Clorox (CLX) manufactures and markets consumer and professional products worldwide. It operates in four segments – Cleaning, Household, Lifestyle and International. This dividend champion has paid dividends since 1968 and has increased them for 36 years in a row.
The company’s latest dividend increase was announced in May 2013 when the Board of Directors approved a 10.90% increase in the quarterly annual dividend to 71 cents per share. The company’s peer group includes Procter & Gamble (PG), Colgate Palmolive (CL), and Kimberly Clark (KMB).
Over the past decade this dividend growth stock has delivered an annualized total return of 10.10% to its shareholders.
The company has managed to deliver a 6.40% average increase in annual EPS over the past decade. Clorox is expected to earn $4.46 per share in 2014 and $4.77 per share in 2015. In comparison, the company earned $4.31 per share in 2013.
In addition, between 2004 and 2013, the number of shares of Clorox stock decreased from 214 million to 132 million. The reason for the steep decline in shares is because in 2004 the company exchanged of its ownership interest in a subsidiary for approximately 61.4 million of its shares held by Henkel KGaA, which represented about 29% of CLX’s outstanding common stock prior to the exchange.
Since then, the company’s owners’ equity is negative, which throws off many novice dividend investors. There is a major difference between owners’ equity on the balance sheet and the value of the business to a private buyer. The reality is that while accounting is the language of business, it has certain limitations. The value of a high margin consumer staple business like Clorox is based mostly on earnings power, and not on the value of its assets as reported on the balance sheet.
Clorox has a portfolio of products with strong brand names, that are number one or two in their respective product lines, which helps in having pricing power. As a result, it should be able to pass on commodity price increases to customers. Future earnings growth could be driven by innovation, new product launches, cost containment initiatives, as well as international expansion.
As part of the company’s recently introduced 2020 Strategy, Clorox aims to continue delivering total stockholder returns in the top third of Clorox’s peer group by driving economic profit (EP). In addition, the company’s long-term financial goals include:
• Growing net sales 3-5 percent annually
• Expanding earnings before interest and income taxes (EBIT) margin 25-50 basis points annually
• Generating free cash flow of 10 percent to 12 percent of sales annually
The three pillars of the strategy include expansion in a geographic, category and channel direction, continued reinvestment in its brands as well as cost containment initiatives. A key driver of the strategy is to accelerate sales by growing existing brands, including expanding into adjacent categories, entering new sales channels and increasing penetration within existing countries. Increased exposure to emerging market economies could further drive increase in sales through 2020. The company also anticipates using its strong cash flow to pursue growth opportunities and increase shareholder returns.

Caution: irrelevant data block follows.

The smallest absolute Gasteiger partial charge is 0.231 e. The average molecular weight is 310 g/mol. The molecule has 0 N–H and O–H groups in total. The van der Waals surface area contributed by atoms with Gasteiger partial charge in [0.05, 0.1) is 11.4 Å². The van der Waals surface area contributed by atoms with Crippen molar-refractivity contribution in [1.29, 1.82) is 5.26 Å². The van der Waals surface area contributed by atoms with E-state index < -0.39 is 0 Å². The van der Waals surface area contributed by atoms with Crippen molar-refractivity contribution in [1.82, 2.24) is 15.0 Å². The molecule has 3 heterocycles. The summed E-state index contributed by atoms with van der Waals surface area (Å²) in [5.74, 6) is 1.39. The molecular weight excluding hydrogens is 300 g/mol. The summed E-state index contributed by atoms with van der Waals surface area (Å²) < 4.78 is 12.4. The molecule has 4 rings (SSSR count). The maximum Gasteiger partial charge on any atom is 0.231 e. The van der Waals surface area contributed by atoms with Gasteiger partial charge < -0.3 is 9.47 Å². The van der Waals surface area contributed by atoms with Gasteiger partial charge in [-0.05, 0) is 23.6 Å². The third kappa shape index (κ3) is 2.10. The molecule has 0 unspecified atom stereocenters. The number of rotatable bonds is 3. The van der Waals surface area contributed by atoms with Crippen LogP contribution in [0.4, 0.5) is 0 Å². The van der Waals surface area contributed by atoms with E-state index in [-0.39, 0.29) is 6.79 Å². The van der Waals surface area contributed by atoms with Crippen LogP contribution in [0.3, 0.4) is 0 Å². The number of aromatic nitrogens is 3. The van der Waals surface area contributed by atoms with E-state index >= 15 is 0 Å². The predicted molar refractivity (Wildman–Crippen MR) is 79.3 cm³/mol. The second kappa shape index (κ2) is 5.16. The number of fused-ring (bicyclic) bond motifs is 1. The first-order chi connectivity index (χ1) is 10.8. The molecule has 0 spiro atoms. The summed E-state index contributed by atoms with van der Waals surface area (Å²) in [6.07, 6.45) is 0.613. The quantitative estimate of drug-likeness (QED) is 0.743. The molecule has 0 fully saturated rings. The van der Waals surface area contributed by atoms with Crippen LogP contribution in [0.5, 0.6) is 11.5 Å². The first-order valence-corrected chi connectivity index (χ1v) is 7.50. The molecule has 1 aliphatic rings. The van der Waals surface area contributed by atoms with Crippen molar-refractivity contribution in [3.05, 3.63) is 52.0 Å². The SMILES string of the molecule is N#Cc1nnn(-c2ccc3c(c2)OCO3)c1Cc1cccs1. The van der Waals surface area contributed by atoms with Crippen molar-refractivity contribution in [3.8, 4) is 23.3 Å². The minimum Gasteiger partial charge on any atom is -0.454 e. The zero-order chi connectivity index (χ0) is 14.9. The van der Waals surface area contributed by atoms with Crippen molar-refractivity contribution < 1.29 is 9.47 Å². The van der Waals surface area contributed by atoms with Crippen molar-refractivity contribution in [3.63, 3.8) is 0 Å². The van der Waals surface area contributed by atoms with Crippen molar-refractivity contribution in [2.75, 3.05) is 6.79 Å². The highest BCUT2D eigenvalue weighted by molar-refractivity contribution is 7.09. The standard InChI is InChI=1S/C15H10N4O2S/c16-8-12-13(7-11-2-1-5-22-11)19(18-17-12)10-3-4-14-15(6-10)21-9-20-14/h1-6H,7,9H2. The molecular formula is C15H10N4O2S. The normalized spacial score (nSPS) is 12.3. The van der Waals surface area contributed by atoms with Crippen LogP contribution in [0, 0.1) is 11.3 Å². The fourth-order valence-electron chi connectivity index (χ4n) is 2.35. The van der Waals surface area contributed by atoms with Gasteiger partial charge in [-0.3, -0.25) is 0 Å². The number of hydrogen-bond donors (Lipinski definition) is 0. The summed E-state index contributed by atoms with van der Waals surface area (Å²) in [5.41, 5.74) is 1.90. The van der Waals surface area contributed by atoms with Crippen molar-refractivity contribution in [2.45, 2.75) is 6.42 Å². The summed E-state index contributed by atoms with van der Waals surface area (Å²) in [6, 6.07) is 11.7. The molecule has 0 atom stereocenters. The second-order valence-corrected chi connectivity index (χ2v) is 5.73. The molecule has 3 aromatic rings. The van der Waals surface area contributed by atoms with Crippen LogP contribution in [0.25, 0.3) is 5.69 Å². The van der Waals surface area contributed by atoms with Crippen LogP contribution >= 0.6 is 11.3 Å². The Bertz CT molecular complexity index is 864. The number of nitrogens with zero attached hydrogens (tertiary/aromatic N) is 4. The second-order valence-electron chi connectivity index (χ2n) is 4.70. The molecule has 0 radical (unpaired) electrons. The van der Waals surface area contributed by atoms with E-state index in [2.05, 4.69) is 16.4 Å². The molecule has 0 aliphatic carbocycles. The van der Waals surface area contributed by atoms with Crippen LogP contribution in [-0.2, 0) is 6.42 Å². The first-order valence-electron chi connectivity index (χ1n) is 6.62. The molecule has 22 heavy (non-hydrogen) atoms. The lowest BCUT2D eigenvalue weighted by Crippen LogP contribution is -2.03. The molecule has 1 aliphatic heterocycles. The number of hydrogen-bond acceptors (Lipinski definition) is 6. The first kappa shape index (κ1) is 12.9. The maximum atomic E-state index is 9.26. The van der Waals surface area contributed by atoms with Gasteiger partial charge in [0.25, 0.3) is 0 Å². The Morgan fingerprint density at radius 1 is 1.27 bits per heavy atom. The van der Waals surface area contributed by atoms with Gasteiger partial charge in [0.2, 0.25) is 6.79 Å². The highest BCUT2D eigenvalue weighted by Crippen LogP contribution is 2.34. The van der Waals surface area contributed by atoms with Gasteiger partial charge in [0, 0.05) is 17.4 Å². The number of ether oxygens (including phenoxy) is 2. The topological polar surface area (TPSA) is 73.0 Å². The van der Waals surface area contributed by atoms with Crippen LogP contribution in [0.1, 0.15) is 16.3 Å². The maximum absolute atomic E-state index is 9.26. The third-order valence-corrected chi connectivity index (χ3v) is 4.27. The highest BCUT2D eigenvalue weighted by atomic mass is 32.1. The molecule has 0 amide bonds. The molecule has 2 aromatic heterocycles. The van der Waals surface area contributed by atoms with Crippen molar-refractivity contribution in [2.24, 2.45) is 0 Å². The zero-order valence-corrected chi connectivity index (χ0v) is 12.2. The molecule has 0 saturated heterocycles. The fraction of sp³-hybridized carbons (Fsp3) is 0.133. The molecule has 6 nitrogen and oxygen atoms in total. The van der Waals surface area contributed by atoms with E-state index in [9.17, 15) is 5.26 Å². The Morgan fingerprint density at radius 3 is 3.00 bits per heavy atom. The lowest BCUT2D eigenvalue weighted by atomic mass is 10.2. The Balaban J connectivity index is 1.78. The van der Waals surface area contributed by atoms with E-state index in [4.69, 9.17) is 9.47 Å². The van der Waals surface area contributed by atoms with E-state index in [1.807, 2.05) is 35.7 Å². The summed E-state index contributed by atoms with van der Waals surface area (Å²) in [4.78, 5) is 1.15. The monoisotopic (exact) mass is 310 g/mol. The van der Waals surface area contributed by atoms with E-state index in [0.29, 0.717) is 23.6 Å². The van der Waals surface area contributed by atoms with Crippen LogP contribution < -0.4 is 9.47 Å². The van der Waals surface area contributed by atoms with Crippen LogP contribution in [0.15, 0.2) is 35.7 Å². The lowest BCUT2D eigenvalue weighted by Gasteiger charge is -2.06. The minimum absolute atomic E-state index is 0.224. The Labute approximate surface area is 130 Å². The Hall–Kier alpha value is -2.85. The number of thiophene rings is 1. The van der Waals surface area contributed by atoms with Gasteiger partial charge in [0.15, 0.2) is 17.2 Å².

In addition to that the company will be targeting sales growth through product innovation, which helps its pricing power. Clorox will also target margin expansion and maximizing cash flow through implementation a continued robust cost-saving program and maintaining price increases the company has taken. The strong focus on cost, has provided the company with a relative cost advantage versus competition. In addition, Clorox continuously reinvests money in its brands, which helps it maintain its market position.
One of the risks behind Clorox stock is that it generates a large portion of revenues from the US – 78%. It is more exposed to the US economy than other global consumer staples companies, which could also be an opportunity as well.
The other risk I see is that Wal-Mart (WMT) accounts for a quarter of sales for Clorox. Wal-Mart is notorious for trying to keep costs low, by squeezing vendors to sell at lower prices. This is bad for pricing power, and could impact profitability. This over reliance on Wal-Mart could be mitigated through continued international expansion.
The annual dividend payment has increased by 10.70% per year over the past decade, which is higher than the growth in EPS. This was accomplished through the expansion of the dividend payout ratio. Future growth will be limited by any growth in earnings per share.
An 11% growth in distributions translates into the dividend payment doubling every six and a half years on average. Since 1986, Clorox has been able to double dividends almost every seven years on average.
The dividend payout ratio increased from 42% in 2004 to almost 59% in 2013. A lower payout is always a plus, since it leaves room for consistent dividend growth minimizing the impact of short-term fluctuations in earnings.
The company’s Return on Assets has decreased slightly over the past decade. Rather than focus on absolute values for this indicator, I generally want to see at least a stable return over time.
Currently, the Clorox stock is fairly valued, as it trades at 19.50 times forward 2014 earnings and yields 3.30%. I am analyzing the company because I believe it is quality dividend growth stock, which will be a very good investment on dips below $86-$87.
Full Disclosure: Long CLX, PG, KMB, CL